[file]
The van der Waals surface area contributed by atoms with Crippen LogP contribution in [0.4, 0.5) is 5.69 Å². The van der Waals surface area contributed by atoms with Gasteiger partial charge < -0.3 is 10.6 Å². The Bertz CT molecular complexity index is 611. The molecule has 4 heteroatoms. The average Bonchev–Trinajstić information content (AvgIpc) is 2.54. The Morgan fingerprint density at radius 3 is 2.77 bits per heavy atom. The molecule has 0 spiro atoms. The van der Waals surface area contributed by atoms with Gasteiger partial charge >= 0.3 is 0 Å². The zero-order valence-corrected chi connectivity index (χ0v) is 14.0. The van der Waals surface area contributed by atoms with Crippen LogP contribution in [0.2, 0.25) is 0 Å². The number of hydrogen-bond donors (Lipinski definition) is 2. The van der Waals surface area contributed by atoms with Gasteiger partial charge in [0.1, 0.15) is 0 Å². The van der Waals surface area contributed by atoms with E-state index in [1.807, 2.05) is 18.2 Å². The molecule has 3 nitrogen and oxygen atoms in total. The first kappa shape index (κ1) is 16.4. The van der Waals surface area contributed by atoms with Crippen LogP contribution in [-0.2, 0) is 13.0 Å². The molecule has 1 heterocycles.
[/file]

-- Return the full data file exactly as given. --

The van der Waals surface area contributed by atoms with Crippen LogP contribution in [0.4, 0.5) is 5.69 Å². The van der Waals surface area contributed by atoms with Gasteiger partial charge < -0.3 is 10.6 Å². The Bertz CT molecular complexity index is 611. The molecule has 4 heteroatoms. The average Bonchev–Trinajstić information content (AvgIpc) is 2.54. The Morgan fingerprint density at radius 3 is 2.77 bits per heavy atom. The molecule has 0 spiro atoms. The van der Waals surface area contributed by atoms with Gasteiger partial charge >= 0.3 is 0 Å². The zero-order valence-corrected chi connectivity index (χ0v) is 14.0. The van der Waals surface area contributed by atoms with Crippen LogP contribution in [0.2, 0.25) is 0 Å². The number of hydrogen-bond donors (Lipinski definition) is 2. The van der Waals surface area contributed by atoms with Gasteiger partial charge in [0.1, 0.15) is 0 Å². The van der Waals surface area contributed by atoms with E-state index in [1.807, 2.05) is 18.2 Å². The molecule has 3 nitrogen and oxygen atoms in total. The first kappa shape index (κ1) is 16.4. The van der Waals surface area contributed by atoms with Crippen LogP contribution in [-0.2, 0) is 13.0 Å². The molecule has 1 heterocycles.